Single Board Computer Benchmarks

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Contributors: ShawnHymel
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Introduction

A benchmark is a test used to judge the quality of similar things in a group, at least according to Merriam-Webster.

Raspberry Pi benchmarking

We want to see how various SBCs perform

Many computer enthusiasts use a wide array of benchmarking tools to push their computers to the limits and compare the results. PC gaming fans, in particular, favor 3D graphics benchmarks, such as 3DMark to test their computer’s gaming prowess. A single board computer (SBC) may not have the same computing power as a modern gaming desktop, but it can still be quite useful and powerful in the right situation.

SBC users have myriad uses for their tiny computers, so subjecting them to just one benchmark, such as graphics, would be remiss of us to not take power, CPU, RAM, etc. into account. As a result, we put together a suite of tests that cover a breadth of characteristics of the various SBCs.

Note that benchmarking tools generally do not accurately represent how a user might interact with the computer and instead test only one or two aspects of the computer. Additionally, several factors might influence how the benchmark performs, such as specific versions of libraries (e.g. X11 libraries), compiler options used, and even the version of benchmarking tool used.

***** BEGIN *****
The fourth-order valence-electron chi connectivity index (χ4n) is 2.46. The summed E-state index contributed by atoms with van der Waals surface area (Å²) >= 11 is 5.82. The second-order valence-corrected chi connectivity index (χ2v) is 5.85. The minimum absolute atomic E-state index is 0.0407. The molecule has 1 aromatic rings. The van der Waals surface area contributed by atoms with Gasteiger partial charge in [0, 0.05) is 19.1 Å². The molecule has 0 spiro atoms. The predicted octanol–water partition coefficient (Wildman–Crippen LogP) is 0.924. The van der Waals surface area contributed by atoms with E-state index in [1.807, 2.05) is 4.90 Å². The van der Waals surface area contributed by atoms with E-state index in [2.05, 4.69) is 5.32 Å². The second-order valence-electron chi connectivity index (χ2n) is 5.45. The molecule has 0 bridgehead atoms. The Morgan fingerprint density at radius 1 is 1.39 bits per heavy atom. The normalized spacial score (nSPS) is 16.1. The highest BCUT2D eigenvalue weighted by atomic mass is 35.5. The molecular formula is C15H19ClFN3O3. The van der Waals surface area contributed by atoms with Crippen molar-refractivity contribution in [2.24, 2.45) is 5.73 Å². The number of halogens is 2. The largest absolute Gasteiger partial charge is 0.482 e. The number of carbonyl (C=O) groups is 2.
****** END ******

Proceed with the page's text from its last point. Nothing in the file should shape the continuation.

We want to test the out-of-box performance of several SBCs, and as such, we try to keep all software as default as possible (vanilla install from the manufacturer’s site or pre-installed on the SBC). We will also try to list which versions of the operating system (OS) and benchmarking tool we used so you can have an idea of where things might differ.

The intent of these tests is to give you an idea of the relative performance among several SBCs. As a result, we don’t have to be very accurate, but we would like to try and be as precise as possible so we can compare relative performance. These tests are more broad than in-depth. Additionally, we can choose to leave out tests that require a graphical user interface (GUI) for modules like the Edison.

Intel Edison module

The IntelĀ® Edison runs Linux but does not have a default GUI

In the Tests section, we will cover the various benchmarking tools used, what they test, and how to install them (should you wish to replicate our results).

Every so often, we will benchmark a set of SBCs. Each “round” will ideally cover a subset of SBC within a generation (e.g. “Round 1” might have the Raspberry Pi 2 where as “Round 2” might have the Raspberry Pi 3).

Recommended Reading

Before delving into the benchmarks, we recommend you become familiar with Linux and some of the command line tools. Additionally, we will be looking at power consumption, so a refresher on electric power might be useful.